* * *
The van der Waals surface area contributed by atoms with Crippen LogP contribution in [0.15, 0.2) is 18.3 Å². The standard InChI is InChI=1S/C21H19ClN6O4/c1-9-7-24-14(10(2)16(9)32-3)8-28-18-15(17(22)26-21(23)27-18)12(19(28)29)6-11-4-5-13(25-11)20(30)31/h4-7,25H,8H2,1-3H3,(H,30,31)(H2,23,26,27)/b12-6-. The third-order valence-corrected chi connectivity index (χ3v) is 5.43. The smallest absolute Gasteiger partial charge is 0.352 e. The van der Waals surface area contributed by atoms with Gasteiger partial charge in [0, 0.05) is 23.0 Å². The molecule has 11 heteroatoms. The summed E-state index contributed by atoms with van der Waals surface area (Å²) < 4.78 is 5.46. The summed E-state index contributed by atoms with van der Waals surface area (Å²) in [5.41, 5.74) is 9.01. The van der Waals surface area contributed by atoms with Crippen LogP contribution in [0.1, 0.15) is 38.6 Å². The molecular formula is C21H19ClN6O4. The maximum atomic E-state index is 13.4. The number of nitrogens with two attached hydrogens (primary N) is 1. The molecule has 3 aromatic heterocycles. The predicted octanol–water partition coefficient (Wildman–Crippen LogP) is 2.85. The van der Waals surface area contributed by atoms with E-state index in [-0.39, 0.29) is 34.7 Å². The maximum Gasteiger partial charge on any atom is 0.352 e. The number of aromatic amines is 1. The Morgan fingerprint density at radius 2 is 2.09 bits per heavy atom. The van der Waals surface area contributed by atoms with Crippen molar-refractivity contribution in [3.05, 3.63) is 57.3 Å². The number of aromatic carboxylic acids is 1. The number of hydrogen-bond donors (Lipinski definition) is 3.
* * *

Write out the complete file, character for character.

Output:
The van der Waals surface area contributed by atoms with Crippen LogP contribution in [0.15, 0.2) is 18.3 Å². The standard InChI is InChI=1S/C21H19ClN6O4/c1-9-7-24-14(10(2)16(9)32-3)8-28-18-15(17(22)26-21(23)27-18)12(19(28)29)6-11-4-5-13(25-11)20(30)31/h4-7,25H,8H2,1-3H3,(H,30,31)(H2,23,26,27)/b12-6-. The third-order valence-corrected chi connectivity index (χ3v) is 5.43. The smallest absolute Gasteiger partial charge is 0.352 e. The van der Waals surface area contributed by atoms with Gasteiger partial charge in [0, 0.05) is 23.0 Å². The molecule has 11 heteroatoms. The summed E-state index contributed by atoms with van der Waals surface area (Å²) < 4.78 is 5.46. The summed E-state index contributed by atoms with van der Waals surface area (Å²) in [5.41, 5.74) is 9.01. The van der Waals surface area contributed by atoms with Crippen LogP contribution in [0.1, 0.15) is 38.6 Å². The molecular formula is C21H19ClN6O4. The maximum atomic E-state index is 13.4. The number of nitrogens with two attached hydrogens (primary N) is 1. The molecule has 3 aromatic heterocycles. The predicted octanol–water partition coefficient (Wildman–Crippen LogP) is 2.85. The van der Waals surface area contributed by atoms with E-state index in [-0.39, 0.29) is 34.7 Å². The maximum Gasteiger partial charge on any atom is 0.352 e. The number of aromatic amines is 1. The Morgan fingerprint density at radius 2 is 2.09 bits per heavy atom. The van der Waals surface area contributed by atoms with Crippen molar-refractivity contribution in [3.05, 3.63) is 57.3 Å². The number of aromatic carboxylic acids is 1. The number of hydrogen-bond donors (Lipinski definition) is 3.